Construction projects were the top subject for members of the Laurel County school board on Monday night.
David Jackson of Hacker Bros. showed pictures on the progress at Hunter Hills Elementary. The project is now removing ceiling tiles in the school. Jackson said that the HVAC system could not be completed until school is out of session this summer. He added, however, that teachers are using the absent ceiling tiles as a means of teaching students about the heat and air system.
"The feedback we've gotten has been great," Jackson said. "The teachers are using the construction as a teaching tool."
The construction, he said, will involve new HVAC and cooling towers on the campus as well as new piping and ductwork to upgrade the school into the geothermal system.
The next project involves the installation of artificial turf on the North Laurel High School football field. Superintendent Dr. Doug Bennett said the transition from natural grass to artificial turf would benefit different programs at the football field.
"The artificial turf will have more durability and will eliminate bald spots and won't retain water," he explained. "The artificial turf will serve multi-purposes like band shows and regional soccer meets that we can't do now."
A representative from Sherman Barnhart Carter architectural firm told board members the new surface would provide a "safe, resilient surface 24/7" and would be usable "rain or shine."
A rendering of the new area was displayed for board members, including the new track area that will allow for pole vault and two high jump areas around the track. The redesigned area will combine the area for football and soccer as well as the cross country and track activities.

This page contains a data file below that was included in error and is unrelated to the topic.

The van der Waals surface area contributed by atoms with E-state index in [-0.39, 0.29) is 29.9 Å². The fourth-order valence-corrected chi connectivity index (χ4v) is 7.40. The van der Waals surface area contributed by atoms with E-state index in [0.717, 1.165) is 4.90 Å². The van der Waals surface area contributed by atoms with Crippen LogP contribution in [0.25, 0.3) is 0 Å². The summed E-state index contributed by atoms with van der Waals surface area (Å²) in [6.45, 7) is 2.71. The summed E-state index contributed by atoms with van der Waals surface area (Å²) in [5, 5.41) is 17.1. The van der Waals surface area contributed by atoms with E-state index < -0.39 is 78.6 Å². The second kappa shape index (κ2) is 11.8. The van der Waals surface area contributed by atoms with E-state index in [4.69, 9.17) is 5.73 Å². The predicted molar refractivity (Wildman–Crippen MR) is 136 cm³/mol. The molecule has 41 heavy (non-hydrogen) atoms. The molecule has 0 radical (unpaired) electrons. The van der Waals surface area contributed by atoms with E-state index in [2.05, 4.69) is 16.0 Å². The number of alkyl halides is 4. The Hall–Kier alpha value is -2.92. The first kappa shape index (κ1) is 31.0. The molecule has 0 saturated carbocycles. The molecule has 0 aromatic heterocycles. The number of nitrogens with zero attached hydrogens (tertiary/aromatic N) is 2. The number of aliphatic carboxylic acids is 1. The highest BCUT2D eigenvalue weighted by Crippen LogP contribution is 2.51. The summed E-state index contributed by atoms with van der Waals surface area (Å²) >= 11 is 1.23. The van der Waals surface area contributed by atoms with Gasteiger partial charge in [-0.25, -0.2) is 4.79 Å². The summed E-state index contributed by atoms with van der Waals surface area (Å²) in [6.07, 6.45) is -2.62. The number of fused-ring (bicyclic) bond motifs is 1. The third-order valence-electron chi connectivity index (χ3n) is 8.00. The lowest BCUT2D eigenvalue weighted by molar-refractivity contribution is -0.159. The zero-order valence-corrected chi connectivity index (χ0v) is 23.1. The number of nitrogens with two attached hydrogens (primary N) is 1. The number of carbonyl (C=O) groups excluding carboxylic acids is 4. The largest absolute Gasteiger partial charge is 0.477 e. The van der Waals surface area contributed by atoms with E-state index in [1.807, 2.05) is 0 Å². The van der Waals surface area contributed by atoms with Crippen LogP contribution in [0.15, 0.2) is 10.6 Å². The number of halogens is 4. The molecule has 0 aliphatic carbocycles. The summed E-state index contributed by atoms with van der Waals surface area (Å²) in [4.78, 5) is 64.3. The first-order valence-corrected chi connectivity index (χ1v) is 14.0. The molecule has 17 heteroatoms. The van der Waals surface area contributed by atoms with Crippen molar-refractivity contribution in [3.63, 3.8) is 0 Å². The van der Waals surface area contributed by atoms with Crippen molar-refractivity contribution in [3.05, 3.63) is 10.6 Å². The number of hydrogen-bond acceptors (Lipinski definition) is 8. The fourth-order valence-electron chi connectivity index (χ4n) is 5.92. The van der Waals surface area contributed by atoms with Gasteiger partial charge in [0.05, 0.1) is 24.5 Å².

Board members then approved the Capital Funds Request for $883,588 toward the installation of the artificial turf. Bennett added that the $1.5 million for renovation at both high school football fields was included in the yearly budget.
The purchase of additional handicapped buses was also approved during Monday evening's meeting, as was the re-creation of a District employee benefits specialist and two custodian positions. A third party CDL examiner position was also added to the roster of employees. Bennett said the person hired for that position would be able to conduct testing for Laurel County drivers. Testing would also be available to other counties wishing to take advantage of the closer proximity for CDL testing. Bus drivers are required to obtain the CDL license to operate passenger buses.
In other actions, board members approved:
• Acting as fiscal agent for the Laurel County Agency for Substance Abuse Policy (A.S.A.P.) for the 2019-2020 school year;
• Christian Appalachian Project's Operation Sharing Gifts In Kind contracts with Laurel County Day Treatment;
• Nomination of two students for the KSBA (Kentucky School Board Association) First Degree scholarship program.